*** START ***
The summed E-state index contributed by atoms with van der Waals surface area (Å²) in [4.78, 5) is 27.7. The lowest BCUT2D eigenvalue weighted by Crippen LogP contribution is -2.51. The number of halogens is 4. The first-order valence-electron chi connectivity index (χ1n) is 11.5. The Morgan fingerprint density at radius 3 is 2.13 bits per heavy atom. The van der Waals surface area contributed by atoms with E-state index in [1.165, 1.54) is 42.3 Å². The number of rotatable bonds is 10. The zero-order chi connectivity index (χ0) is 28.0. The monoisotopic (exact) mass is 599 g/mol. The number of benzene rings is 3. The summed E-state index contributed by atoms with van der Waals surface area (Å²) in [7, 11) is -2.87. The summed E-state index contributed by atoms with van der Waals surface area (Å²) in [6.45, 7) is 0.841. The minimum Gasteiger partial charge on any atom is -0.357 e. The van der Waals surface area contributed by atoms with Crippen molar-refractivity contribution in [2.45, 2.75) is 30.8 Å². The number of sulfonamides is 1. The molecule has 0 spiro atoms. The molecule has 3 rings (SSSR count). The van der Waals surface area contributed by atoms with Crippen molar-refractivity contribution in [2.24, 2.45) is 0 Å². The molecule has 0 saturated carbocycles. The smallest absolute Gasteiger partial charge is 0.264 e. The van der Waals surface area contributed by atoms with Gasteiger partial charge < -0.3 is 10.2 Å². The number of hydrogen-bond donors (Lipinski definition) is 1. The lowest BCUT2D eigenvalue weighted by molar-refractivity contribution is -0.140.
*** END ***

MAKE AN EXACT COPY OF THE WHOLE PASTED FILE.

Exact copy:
The summed E-state index contributed by atoms with van der Waals surface area (Å²) in [4.78, 5) is 27.7. The lowest BCUT2D eigenvalue weighted by Crippen LogP contribution is -2.51. The number of halogens is 4. The first-order valence-electron chi connectivity index (χ1n) is 11.5. The Morgan fingerprint density at radius 3 is 2.13 bits per heavy atom. The van der Waals surface area contributed by atoms with E-state index in [1.165, 1.54) is 42.3 Å². The number of rotatable bonds is 10. The zero-order chi connectivity index (χ0) is 28.0. The monoisotopic (exact) mass is 599 g/mol. The number of benzene rings is 3. The summed E-state index contributed by atoms with van der Waals surface area (Å²) in [7, 11) is -2.87. The summed E-state index contributed by atoms with van der Waals surface area (Å²) in [6.45, 7) is 0.841. The minimum Gasteiger partial charge on any atom is -0.357 e. The van der Waals surface area contributed by atoms with Crippen molar-refractivity contribution in [2.45, 2.75) is 30.8 Å². The number of sulfonamides is 1. The molecule has 0 spiro atoms. The molecule has 3 rings (SSSR count). The van der Waals surface area contributed by atoms with Crippen molar-refractivity contribution in [2.24, 2.45) is 0 Å². The molecule has 0 saturated carbocycles. The smallest absolute Gasteiger partial charge is 0.264 e. The van der Waals surface area contributed by atoms with Gasteiger partial charge < -0.3 is 10.2 Å². The number of hydrogen-bond donors (Lipinski definition) is 1. The lowest BCUT2D eigenvalue weighted by molar-refractivity contribution is -0.140.